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Sermons

Wide Awake and Waiting

12/3/2017 First Sunday of Advent The text is Mark 13:24-37.

Grace and peace to you from God, our Father, and our Lord and Savior Jesus Christ.  Amen.

Today, we begin a new season in the church year…the season of hope and preparation known as Advent.  It is a season of waiting, not for a baby in a manger or the beginning of Jesus ministry on earth.  We wait with anticipation and joy for the appearance of the crucified and risen Lord.  We wait for the time in which Jesus will come again and usher in God’s merciful kingdom.

Sadly, the Season of Advent is often reduced to a countdown to Christmas and the anniversary of Jesus’ birth.  The candles on our wreath remind us of lights on our trees and the decorations adorning houses.  The wreaths on the church doors, the giving tree set up in the narthex, and eventually the ceramic Mary and Joseph sitting on the altar all remind us of the coming of Christmas day.  Even our gospel lessons during the season speak of Christ’s conception and foretell of his ministry.  Yet, the main focus of the Advent is not the past.  It is aimed squarely at the future and how we are to prepare for the day in which we will meet Jesus face to face.

With that being the case, it’s not surprising that our gospel for today contains some of the last words Jesus speaks before the spiral of events which lead to his crucifixion.  It is with the end in sight that our time of preparation begins.  It begins here, not with Jesus’ conception, but with the foretelling of his death.  It begins here to remind us that Christmas and Easter are intricately connected to each other.  For, if it were not for the events of Holy Week, there would be no advent and no Christmas to celebrate.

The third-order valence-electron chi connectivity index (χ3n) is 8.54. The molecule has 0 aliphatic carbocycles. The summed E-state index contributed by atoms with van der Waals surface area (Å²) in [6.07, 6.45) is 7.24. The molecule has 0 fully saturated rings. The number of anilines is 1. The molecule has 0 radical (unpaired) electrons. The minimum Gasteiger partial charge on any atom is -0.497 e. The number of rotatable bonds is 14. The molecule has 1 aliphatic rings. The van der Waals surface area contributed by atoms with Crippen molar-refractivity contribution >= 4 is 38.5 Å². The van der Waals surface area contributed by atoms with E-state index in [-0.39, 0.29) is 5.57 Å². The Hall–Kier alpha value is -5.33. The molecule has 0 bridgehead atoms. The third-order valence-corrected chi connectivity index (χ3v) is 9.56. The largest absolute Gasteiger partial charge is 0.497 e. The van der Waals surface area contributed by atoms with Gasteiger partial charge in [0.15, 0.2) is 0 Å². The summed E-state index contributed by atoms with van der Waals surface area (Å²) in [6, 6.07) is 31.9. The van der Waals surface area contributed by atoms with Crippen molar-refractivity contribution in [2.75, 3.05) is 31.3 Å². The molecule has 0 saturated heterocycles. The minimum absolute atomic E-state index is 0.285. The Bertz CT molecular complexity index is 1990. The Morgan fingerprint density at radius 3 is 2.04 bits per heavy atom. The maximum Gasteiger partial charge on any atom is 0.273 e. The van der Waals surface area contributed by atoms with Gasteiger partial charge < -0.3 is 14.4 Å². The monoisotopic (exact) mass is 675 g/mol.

Advent points us to the reason for Christmas.  It reminds us that Jesus was sent into the world for a reason.  He was sent into the world for us.  He was born to save those who can’t save themselves.  He came to take our sins with him to the cross and grave in order to form the everlasting bridge of forgiveness that connects the earth below to the heaven above.  His purpose was and is to usher in his Father’s kingdom.  That’s why my favorite Christmas hymn isn’t “Silent Night,” but “Of the Father’s Love Begotten.”

Jesus came into the world as an embodiment of God’s love for us and all creation.  And Jesus will come again.  We have that promise and we know that God always keeps his word.  So we wait and prepare with joy for that time in which we will be drenched in God’s love even though we do not know the day or the hour when it will happen.  We stay alert and keep awake by promoting God’s justice in this world.  We wait and we watch with anticipation for the day of salvation. 

Now waiting and watching with anticipation was something I did all the time as a child.  Of course, I wasn’t watching for Jesus.  I wasn’t even waiting for Christmas.  Growing up the height of the cold war era, I, like my parents and everyone else in the country, waited and watched for the signs of impending destruction, devastation and death.  During those years you did what you could to prepare for a nuclear attack.  In schools, that meant going through air raid drills and hiding under desks.  Bomb shelters were built in community centers.  Food was stored and stacked up in what was considered to be a safe place around the house.  And, in my home that meant in the basement, under the workbench by the coal bin.  During the Cuban missile crisis, our fear of the arrival of bombs grew.  With heighten anxiety, we waited, knowing not the day or the hour when it would happen.  We waited with fear and foreboding watching for a mushroom cloud and the sound of civil defense sirens that would signal our need to find a safe hiding place.